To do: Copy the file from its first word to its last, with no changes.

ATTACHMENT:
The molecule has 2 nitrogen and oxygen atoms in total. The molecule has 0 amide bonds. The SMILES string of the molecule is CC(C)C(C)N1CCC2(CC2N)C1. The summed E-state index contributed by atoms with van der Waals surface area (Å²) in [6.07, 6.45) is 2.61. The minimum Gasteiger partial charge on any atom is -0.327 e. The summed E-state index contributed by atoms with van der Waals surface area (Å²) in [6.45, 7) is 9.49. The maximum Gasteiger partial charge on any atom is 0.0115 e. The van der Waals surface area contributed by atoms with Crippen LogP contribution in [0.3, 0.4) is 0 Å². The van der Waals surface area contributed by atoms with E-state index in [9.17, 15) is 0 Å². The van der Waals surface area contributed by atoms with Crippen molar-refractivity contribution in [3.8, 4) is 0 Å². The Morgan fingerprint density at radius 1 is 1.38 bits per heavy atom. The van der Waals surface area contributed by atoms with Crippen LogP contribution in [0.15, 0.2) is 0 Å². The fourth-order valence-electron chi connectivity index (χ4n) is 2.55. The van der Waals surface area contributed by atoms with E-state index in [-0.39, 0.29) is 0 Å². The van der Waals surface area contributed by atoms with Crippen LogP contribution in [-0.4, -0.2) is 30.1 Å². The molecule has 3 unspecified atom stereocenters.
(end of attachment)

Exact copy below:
The molecule has 2 nitrogen and oxygen atoms in total. The molecule has 0 amide bonds. The SMILES string of the molecule is CC(C)C(C)N1CCC2(CC2N)C1. The summed E-state index contributed by atoms with van der Waals surface area (Å²) in [6.07, 6.45) is 2.61. The minimum Gasteiger partial charge on any atom is -0.327 e. The summed E-state index contributed by atoms with van der Waals surface area (Å²) in [6.45, 7) is 9.49. The maximum Gasteiger partial charge on any atom is 0.0115 e. The van der Waals surface area contributed by atoms with Crippen LogP contribution in [0.3, 0.4) is 0 Å². The van der Waals surface area contributed by atoms with E-state index in [9.17, 15) is 0 Å². The van der Waals surface area contributed by atoms with Crippen molar-refractivity contribution in [3.8, 4) is 0 Å². The Morgan fingerprint density at radius 1 is 1.38 bits per heavy atom. The van der Waals surface area contributed by atoms with Crippen LogP contribution in [0.15, 0.2) is 0 Å². The fourth-order valence-electron chi connectivity index (χ4n) is 2.55. The van der Waals surface area contributed by atoms with E-state index in [-0.39, 0.29) is 0 Å². The van der Waals surface area contributed by atoms with Crippen LogP contribution in [-0.4, -0.2) is 30.1 Å². The molecule has 3 unspecified atom stereocenters.